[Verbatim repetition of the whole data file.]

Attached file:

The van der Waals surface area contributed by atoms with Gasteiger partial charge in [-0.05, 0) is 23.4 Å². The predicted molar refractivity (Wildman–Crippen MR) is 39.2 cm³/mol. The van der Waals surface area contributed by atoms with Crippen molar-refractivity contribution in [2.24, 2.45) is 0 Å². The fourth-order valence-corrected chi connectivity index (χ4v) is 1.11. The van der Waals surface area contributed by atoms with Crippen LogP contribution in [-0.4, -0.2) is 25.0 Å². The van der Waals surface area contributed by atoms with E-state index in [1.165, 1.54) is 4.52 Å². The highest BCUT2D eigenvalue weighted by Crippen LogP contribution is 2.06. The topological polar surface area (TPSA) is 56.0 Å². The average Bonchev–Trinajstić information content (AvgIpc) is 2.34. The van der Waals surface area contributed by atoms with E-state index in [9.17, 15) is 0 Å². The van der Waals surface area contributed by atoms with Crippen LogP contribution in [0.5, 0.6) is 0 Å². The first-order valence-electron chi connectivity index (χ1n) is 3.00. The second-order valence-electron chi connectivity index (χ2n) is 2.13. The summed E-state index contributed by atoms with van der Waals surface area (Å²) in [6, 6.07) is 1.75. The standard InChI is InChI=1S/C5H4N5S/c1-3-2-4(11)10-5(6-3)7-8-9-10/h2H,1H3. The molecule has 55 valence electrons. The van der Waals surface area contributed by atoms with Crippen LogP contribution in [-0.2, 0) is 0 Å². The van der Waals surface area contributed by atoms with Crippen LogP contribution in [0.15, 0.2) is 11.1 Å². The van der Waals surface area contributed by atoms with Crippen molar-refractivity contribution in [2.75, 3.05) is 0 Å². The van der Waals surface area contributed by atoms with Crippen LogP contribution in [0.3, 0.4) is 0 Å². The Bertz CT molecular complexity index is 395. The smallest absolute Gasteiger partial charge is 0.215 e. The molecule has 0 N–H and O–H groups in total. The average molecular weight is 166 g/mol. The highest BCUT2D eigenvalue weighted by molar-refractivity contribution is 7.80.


The van der Waals surface area contributed by atoms with Gasteiger partial charge in [-0.05, 0) is 23.4 Å². The predicted molar refractivity (Wildman–Crippen MR) is 39.2 cm³/mol. The van der Waals surface area contributed by atoms with Crippen molar-refractivity contribution in [2.24, 2.45) is 0 Å². The fourth-order valence-corrected chi connectivity index (χ4v) is 1.11. The van der Waals surface area contributed by atoms with Crippen LogP contribution in [-0.4, -0.2) is 25.0 Å². The van der Waals surface area contributed by atoms with E-state index in [1.165, 1.54) is 4.52 Å². The highest BCUT2D eigenvalue weighted by Crippen LogP contribution is 2.06. The topological polar surface area (TPSA) is 56.0 Å². The average Bonchev–Trinajstić information content (AvgIpc) is 2.34. The van der Waals surface area contributed by atoms with E-state index in [9.17, 15) is 0 Å². The van der Waals surface area contributed by atoms with Crippen LogP contribution in [0.5, 0.6) is 0 Å². The first-order valence-electron chi connectivity index (χ1n) is 3.00. The second-order valence-electron chi connectivity index (χ2n) is 2.13. The summed E-state index contributed by atoms with van der Waals surface area (Å²) in [6, 6.07) is 1.75. The standard InChI is InChI=1S/C5H4N5S/c1-3-2-4(11)10-5(6-3)7-8-9-10/h2H,1H3. The molecule has 55 valence electrons. The van der Waals surface area contributed by atoms with Crippen LogP contribution in [-0.2, 0) is 0 Å². The van der Waals surface area contributed by atoms with Crippen LogP contribution in [0.15, 0.2) is 11.1 Å². The van der Waals surface area contributed by atoms with Crippen molar-refractivity contribution in [2.75, 3.05) is 0 Å². The van der Waals surface area contributed by atoms with Crippen LogP contribution in [0.3, 0.4) is 0 Å². The Bertz CT molecular complexity index is 395. The smallest absolute Gasteiger partial charge is 0.215 e. The molecule has 0 N–H and O–H groups in total. The average molecular weight is 166 g/mol. The highest BCUT2D eigenvalue weighted by molar-refractivity contribution is 7.80.